No matter how brightly the sun shines and how often the rain falls, and no matter how equable the temperature is, productivity must be low if there is no soil in a terrestrial community, or if the soil is deficient in essential mineral nutrients. The geological conditions that determine slope and aspect also determine whether a soil forms, and they have a large, though not wholly dominant, influence on the mineral content of the soil. For this reason, a mosaic of different levels of community productivity develops within a particular climatic regime. Of all the mineral nutrients, the one that has the most pervasive influence on community productivity is fixed nitrogen (and this is invariably partly or mainly biological, not geological, in origin, as a result of nitrogen fixation by microorganisms). There is probably no agricultural system that does not respond to applied nitrogen by increased primary productivity, and this may well be true of natural vegetation as well. Nitrogen fertilizers added to forest soils almost always stimulate forest growth.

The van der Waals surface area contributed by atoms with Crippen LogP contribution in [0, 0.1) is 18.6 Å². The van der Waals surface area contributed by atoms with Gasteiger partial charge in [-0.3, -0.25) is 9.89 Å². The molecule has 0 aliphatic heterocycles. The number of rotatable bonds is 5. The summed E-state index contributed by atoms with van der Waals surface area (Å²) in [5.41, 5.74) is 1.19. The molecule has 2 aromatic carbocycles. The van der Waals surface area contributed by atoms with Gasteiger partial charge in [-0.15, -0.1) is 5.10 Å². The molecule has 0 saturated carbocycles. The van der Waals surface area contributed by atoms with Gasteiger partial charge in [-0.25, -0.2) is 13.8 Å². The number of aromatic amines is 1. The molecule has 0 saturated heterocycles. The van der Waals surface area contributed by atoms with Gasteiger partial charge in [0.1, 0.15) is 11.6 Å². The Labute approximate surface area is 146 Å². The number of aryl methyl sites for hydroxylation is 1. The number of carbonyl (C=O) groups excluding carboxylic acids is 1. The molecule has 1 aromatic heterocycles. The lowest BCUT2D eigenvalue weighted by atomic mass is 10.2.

The deficiency of other elements can also hold the productivity of a community far below that of which it is theoretically capable. A classic example is deficiency of phosphate and zinc in South Australia, where the growth of commercial forest (Monterey pine, Pinus radiata) is made possible only when these nutrients are supplied artificially. In addition, many tropical systems are primarily limited by phosphorus.
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